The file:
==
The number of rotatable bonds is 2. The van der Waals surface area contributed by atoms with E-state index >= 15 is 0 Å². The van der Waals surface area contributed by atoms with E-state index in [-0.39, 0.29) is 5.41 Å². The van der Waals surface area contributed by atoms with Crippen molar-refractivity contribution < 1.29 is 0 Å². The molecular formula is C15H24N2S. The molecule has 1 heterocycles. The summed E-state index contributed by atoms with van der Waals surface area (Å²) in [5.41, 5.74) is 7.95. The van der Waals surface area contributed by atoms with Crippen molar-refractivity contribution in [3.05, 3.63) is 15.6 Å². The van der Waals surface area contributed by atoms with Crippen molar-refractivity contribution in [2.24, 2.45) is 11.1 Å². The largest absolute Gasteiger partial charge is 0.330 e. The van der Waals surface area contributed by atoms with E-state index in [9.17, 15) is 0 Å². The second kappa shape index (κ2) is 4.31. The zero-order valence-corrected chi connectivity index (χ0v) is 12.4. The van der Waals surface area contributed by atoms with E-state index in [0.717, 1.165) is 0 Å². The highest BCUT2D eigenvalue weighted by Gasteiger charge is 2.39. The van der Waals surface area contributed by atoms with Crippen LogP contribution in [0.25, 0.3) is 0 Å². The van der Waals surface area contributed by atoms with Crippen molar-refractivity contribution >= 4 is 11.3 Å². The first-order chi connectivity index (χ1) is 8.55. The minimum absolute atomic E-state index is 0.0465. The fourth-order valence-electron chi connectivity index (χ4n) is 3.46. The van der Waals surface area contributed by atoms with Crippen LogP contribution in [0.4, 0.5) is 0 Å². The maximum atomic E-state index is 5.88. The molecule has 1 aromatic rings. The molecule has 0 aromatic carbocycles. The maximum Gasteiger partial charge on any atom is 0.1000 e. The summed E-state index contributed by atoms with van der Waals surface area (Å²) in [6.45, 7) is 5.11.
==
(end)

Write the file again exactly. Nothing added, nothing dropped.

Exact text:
The number of rotatable bonds is 2. The van der Waals surface area contributed by atoms with E-state index >= 15 is 0 Å². The van der Waals surface area contributed by atoms with E-state index in [-0.39, 0.29) is 5.41 Å². The van der Waals surface area contributed by atoms with Crippen molar-refractivity contribution < 1.29 is 0 Å². The molecular formula is C15H24N2S. The molecule has 1 heterocycles. The summed E-state index contributed by atoms with van der Waals surface area (Å²) in [5.41, 5.74) is 7.95. The van der Waals surface area contributed by atoms with Crippen molar-refractivity contribution in [3.05, 3.63) is 15.6 Å². The van der Waals surface area contributed by atoms with Crippen molar-refractivity contribution in [2.24, 2.45) is 11.1 Å². The largest absolute Gasteiger partial charge is 0.330 e. The van der Waals surface area contributed by atoms with E-state index in [9.17, 15) is 0 Å². The second kappa shape index (κ2) is 4.31. The zero-order valence-corrected chi connectivity index (χ0v) is 12.4. The van der Waals surface area contributed by atoms with E-state index in [0.717, 1.165) is 0 Å². The highest BCUT2D eigenvalue weighted by Gasteiger charge is 2.39. The van der Waals surface area contributed by atoms with Crippen LogP contribution in [0.25, 0.3) is 0 Å². The van der Waals surface area contributed by atoms with Crippen molar-refractivity contribution >= 4 is 11.3 Å². The first-order chi connectivity index (χ1) is 8.55. The minimum absolute atomic E-state index is 0.0465. The fourth-order valence-electron chi connectivity index (χ4n) is 3.46. The van der Waals surface area contributed by atoms with Crippen LogP contribution in [0.4, 0.5) is 0 Å². The maximum atomic E-state index is 5.88. The molecule has 1 aromatic rings. The molecule has 0 aromatic carbocycles. The maximum Gasteiger partial charge on any atom is 0.1000 e. The summed E-state index contributed by atoms with van der Waals surface area (Å²) in [6.45, 7) is 5.11.